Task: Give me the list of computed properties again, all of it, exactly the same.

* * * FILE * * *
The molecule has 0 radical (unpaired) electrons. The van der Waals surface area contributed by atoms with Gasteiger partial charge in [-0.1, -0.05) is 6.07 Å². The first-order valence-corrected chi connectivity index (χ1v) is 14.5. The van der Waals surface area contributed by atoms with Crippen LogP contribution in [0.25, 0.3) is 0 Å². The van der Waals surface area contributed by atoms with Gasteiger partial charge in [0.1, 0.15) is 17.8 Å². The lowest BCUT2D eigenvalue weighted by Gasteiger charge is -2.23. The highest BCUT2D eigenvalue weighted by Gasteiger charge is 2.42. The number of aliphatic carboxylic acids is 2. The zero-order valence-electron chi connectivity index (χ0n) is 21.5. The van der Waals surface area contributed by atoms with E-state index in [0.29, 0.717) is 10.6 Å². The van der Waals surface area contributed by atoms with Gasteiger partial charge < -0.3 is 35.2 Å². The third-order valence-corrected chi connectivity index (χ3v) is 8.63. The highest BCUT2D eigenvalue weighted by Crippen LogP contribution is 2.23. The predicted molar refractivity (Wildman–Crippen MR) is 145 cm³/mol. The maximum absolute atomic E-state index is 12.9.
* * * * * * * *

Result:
The molecule has 0 radical (unpaired) electrons. The van der Waals surface area contributed by atoms with Gasteiger partial charge in [-0.1, -0.05) is 6.07 Å². The first-order valence-corrected chi connectivity index (χ1v) is 14.5. The van der Waals surface area contributed by atoms with Crippen LogP contribution in [0.25, 0.3) is 0 Å². The van der Waals surface area contributed by atoms with Gasteiger partial charge in [0.1, 0.15) is 17.8 Å². The lowest BCUT2D eigenvalue weighted by Gasteiger charge is -2.23. The highest BCUT2D eigenvalue weighted by Gasteiger charge is 2.42. The number of aliphatic carboxylic acids is 2. The zero-order valence-electron chi connectivity index (χ0n) is 21.5. The van der Waals surface area contributed by atoms with E-state index in [0.29, 0.717) is 10.6 Å². The van der Waals surface area contributed by atoms with Gasteiger partial charge < -0.3 is 35.2 Å². The third-order valence-corrected chi connectivity index (χ3v) is 8.63. The highest BCUT2D eigenvalue weighted by Crippen LogP contribution is 2.23. The predicted molar refractivity (Wildman–Crippen MR) is 145 cm³/mol. The maximum absolute atomic E-state index is 12.9.